Court Won't Block FCC Viewability Rule Decision - Broadcasting & Cable

Court Won't Block FCC Viewability Rule Decision

Denies broadcaster request for a stay pending resolution of appeal
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A Federal Appeals Court has dismissed a broadcaster petition
to stay the FCC's viewability rule order.

On Aug. 24, the FCC's Media Bureau denied the request by
Agape Church Inc., London Broadcasting Company, the National Association of
Broadcasters and Una Vez Mas to stay the decision, which takes effect in
December. The petitioners then sought a stay in the U.S. Court of Appeals for
the D.C. Circuit until the court can hear a broadcaster challenge to the
decision. The court denied a stay as well on Monday, saying only that the
petitioners "have not satisfied the stringent requirements for a stay
pending court review."

Those would include demonstrating the likelihood of winning
the appeal and suffering serious harm if the stay were not granted.

Despite some last-minute lobbying by broadcasters, including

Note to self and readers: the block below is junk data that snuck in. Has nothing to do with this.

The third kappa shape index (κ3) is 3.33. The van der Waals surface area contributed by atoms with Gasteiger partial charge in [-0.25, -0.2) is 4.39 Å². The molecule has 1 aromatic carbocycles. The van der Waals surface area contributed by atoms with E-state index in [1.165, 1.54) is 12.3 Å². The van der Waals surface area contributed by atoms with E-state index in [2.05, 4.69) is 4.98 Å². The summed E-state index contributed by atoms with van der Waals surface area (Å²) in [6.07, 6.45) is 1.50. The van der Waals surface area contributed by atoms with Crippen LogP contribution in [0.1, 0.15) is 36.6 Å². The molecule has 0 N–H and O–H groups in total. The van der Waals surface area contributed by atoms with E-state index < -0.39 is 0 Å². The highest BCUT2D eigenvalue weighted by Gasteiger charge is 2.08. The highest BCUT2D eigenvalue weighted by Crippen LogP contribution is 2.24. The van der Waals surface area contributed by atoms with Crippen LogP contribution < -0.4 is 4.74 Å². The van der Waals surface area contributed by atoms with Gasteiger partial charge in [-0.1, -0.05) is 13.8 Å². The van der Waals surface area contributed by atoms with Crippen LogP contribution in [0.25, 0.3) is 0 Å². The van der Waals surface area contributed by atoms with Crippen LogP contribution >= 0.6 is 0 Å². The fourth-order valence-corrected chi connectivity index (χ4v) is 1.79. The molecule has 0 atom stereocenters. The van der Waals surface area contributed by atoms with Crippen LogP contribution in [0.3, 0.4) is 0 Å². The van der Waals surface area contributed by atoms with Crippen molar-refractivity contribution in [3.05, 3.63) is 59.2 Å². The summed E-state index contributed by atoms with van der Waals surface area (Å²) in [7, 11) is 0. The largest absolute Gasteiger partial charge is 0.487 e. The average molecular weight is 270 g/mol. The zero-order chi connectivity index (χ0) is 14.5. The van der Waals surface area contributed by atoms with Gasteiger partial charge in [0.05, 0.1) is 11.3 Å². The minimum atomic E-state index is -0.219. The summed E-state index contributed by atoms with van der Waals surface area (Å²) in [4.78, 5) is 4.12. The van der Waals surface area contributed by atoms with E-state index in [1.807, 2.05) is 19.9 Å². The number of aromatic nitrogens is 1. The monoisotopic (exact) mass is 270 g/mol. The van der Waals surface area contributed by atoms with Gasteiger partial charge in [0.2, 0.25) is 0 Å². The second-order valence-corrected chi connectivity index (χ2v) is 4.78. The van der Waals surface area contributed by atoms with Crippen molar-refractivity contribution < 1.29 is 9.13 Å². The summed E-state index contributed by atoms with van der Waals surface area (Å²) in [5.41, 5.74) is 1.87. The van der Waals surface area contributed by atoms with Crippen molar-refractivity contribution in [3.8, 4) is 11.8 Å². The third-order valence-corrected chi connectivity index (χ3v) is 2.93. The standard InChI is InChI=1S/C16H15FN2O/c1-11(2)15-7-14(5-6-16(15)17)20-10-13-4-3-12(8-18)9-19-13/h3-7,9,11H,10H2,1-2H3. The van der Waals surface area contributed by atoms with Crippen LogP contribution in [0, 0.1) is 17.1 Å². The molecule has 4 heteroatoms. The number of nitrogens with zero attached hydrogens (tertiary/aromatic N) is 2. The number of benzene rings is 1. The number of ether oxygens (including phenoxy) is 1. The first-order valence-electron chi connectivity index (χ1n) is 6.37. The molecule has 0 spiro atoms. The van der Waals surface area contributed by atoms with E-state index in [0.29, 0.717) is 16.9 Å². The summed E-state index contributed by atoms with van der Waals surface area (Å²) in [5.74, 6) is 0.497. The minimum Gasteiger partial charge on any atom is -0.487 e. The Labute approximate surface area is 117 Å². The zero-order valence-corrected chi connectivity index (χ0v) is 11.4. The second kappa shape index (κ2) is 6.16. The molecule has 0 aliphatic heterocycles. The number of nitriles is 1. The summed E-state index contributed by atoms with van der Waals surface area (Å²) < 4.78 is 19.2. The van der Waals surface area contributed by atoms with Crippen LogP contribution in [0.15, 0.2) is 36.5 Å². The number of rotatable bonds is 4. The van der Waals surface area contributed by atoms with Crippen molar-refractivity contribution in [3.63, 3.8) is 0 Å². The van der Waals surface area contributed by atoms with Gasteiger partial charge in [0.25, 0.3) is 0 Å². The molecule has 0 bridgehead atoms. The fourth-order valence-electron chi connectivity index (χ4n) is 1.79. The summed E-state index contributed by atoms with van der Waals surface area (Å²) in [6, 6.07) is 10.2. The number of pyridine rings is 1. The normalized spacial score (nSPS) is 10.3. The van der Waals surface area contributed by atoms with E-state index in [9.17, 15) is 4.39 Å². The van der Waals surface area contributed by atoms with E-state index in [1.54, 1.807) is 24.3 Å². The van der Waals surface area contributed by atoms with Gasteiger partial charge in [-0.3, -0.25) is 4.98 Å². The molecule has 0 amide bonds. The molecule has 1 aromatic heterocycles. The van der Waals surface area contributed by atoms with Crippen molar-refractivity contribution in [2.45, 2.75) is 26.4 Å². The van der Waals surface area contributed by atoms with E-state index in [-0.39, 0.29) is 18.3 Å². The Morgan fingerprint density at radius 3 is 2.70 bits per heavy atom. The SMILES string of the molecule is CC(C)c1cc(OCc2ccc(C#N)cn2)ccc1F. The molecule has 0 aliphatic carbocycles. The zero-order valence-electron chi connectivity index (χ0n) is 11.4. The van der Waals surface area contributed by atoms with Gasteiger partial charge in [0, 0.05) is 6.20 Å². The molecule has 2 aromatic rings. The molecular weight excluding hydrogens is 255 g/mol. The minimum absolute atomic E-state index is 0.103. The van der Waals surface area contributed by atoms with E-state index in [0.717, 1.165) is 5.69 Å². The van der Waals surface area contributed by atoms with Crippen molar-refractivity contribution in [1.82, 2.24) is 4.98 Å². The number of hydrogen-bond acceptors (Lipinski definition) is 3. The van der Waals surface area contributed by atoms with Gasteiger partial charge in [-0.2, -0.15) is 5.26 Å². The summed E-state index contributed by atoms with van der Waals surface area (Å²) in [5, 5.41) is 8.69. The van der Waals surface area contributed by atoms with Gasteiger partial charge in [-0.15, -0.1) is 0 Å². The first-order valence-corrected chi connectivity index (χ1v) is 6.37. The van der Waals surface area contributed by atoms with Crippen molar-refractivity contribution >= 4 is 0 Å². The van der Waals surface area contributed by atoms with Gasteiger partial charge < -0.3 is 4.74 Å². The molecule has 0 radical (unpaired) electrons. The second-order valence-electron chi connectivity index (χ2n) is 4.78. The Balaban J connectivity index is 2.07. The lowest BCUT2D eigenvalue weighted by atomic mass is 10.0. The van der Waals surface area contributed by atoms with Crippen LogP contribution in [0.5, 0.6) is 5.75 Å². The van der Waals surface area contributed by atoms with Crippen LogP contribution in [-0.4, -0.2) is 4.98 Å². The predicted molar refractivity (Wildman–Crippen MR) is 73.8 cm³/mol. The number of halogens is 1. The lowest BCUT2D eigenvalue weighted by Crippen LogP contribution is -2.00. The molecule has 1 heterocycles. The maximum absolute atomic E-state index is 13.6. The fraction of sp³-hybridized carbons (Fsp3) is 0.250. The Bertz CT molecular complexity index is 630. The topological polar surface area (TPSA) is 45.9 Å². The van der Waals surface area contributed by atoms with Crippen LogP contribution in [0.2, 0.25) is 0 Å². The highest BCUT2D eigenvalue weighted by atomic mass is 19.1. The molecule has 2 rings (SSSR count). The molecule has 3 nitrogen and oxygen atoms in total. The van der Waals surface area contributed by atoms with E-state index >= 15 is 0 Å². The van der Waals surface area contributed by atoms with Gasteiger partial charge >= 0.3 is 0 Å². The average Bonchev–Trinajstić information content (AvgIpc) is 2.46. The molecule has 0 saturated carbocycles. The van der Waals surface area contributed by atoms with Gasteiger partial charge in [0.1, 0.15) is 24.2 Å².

religious broadcasters, the FCC in June voted to sunset the viewability rule,
which means that, as of December, cable operators will no longer have to
deliver dual analog and digital feeds of must-carry TV station signals to
satisfy the FCC requirement that they be viewable to their subscribers.
Instead, the FCC says that the no-cost and low-cost converter boxes cable
operators offer will satisfy the still-important obligation to make must-carry
stations accessible to viewers.

The order contains requirements that cable operators give
their subs plenty of notice -- 90-days -- of the change, as well as warnings
about cable operators raising the prices of those boxes. It also contains
potential avenues of redress -- reinstating analog carriage -- if the FCC gets
sufficient complaints about the sunset from viewer.

Since non-must-carry stations have already negotiated
carriage as part of their deals, stations affected are smaller stations and
independents that have to invoke must carry status to ensure carriage. They
say that status would be threatened
and that some viewers would forego the
time or expense of getting the box to watch a handful of stations.

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